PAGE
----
Social media is a minefield for employers. Sure, it has the potential to drive your business. But it can also, in an instant, ruin your reputation if you are not very careful.
Its influence is felt by the overwhelming majority of businesses, whether the internet represents their primary line of contact with their clients, or simply a complement to their brick-and-mortar establishments. It is, in essence, growing increasingly difficult to justify a decision (whether conscious or unconscious) to overlook the various social media that hold so much sway over our day-to-day lives.
Still, while social media represents a highly lucrative avenue for any business to explore, it is not without its pitfalls. As the face of your business – one which has the potential to reach millions of pairs of eyes each and every day – it must be treated with a great deal more caution and care than we would typically lend to our own, personal accounts.
For this reason, anyone operating a company that utilises social media (to any extent) should ensure that they are always keenly aware of the legal pitfalls that lie in wait of businesses that grow complacent toward their social media strategies and policies.
A Lack of Training
Our use of social media is, for the most part, fairly casual – particularly in our private lives. It is no wonder, then, that many companies fall into the trap of taking a somewhat spontaneous, informal approach to social media.
Still, it is important to remember quite how prominent these platforms are – and how easy it can be for a single post to derail your reputation among thousands of followers.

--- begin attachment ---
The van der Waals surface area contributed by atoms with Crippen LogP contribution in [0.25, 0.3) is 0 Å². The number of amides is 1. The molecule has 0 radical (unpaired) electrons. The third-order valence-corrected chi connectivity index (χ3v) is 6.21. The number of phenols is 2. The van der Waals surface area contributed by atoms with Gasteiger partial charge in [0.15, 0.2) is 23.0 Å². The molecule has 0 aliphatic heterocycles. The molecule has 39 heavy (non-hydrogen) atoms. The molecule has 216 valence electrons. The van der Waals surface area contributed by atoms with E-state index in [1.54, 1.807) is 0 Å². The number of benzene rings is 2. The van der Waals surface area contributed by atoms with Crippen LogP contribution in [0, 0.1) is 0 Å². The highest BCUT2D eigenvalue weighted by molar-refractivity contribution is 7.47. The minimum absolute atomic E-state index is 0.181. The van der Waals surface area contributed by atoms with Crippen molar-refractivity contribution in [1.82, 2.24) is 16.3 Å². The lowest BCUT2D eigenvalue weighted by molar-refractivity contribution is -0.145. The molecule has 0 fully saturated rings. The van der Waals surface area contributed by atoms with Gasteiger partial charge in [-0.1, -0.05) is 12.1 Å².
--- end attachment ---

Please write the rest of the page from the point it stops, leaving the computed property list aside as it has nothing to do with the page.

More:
Damages to your reputation are, of course, only one side of the story, and a lack of training could easily land your business in legal trouble. For instance, if an employee is not educated properly on avoiding discriminatory language/practices, you may find yourself in legal trouble.
Vicarious liability, or liability on behalf of another, is a very real risk when employees are given access to corporate social media accounts, and could have devastating consequences for your business.
It is for this reason that the legal specialist willans.co.uk advises: “It is best practice to require employees to confirm in writing that they have participated in the training.” That way, a level playing field can be established and, hopefully, adhered to at all times.
And the Business’s GDPR Privacy Standard?
For many years now, prospective job-searchers have been warned about the potential pitfalls of oversharing certain aspects of our lives on social media, and why employers are growing increasingly interested in ‘checking in’ on their accounts prior to and during employment.
Now, however, the introduction of GDPR has turned the tables, so to speak, on the role private social media accounts are able to hold for employers. The potentially sensitive information available on private social media accounts may, at times, be cause for concern as an employer – but your ability to act on it depends entirely on your ability to adhere to GDPR regulations.
This is a highly complex and delicate area of law – one that requires a great deal of expertise in order to avoid potentially devastating mistakes.
And Your Anti-Harassment Policy?
These days, your duty to your employees extends beyond the 9-5, in-office hours, and onto the world wide web. On social media, where a more casual line of contact between employees is growing increasingly common, harassment has been known to cause serious issues between two or more colleagues.
For this reason, it should be made clear within your company’s anti-harassment policy what social actions on social media can fall under this document, and what consequences an individual can expect following a direct violation.
The bottom line is that social media can be both a great boon and a terrible hazard for any business. Be prepared: put in place a thorough social media policy, train staff in what it means, and get them to confirm their understanding.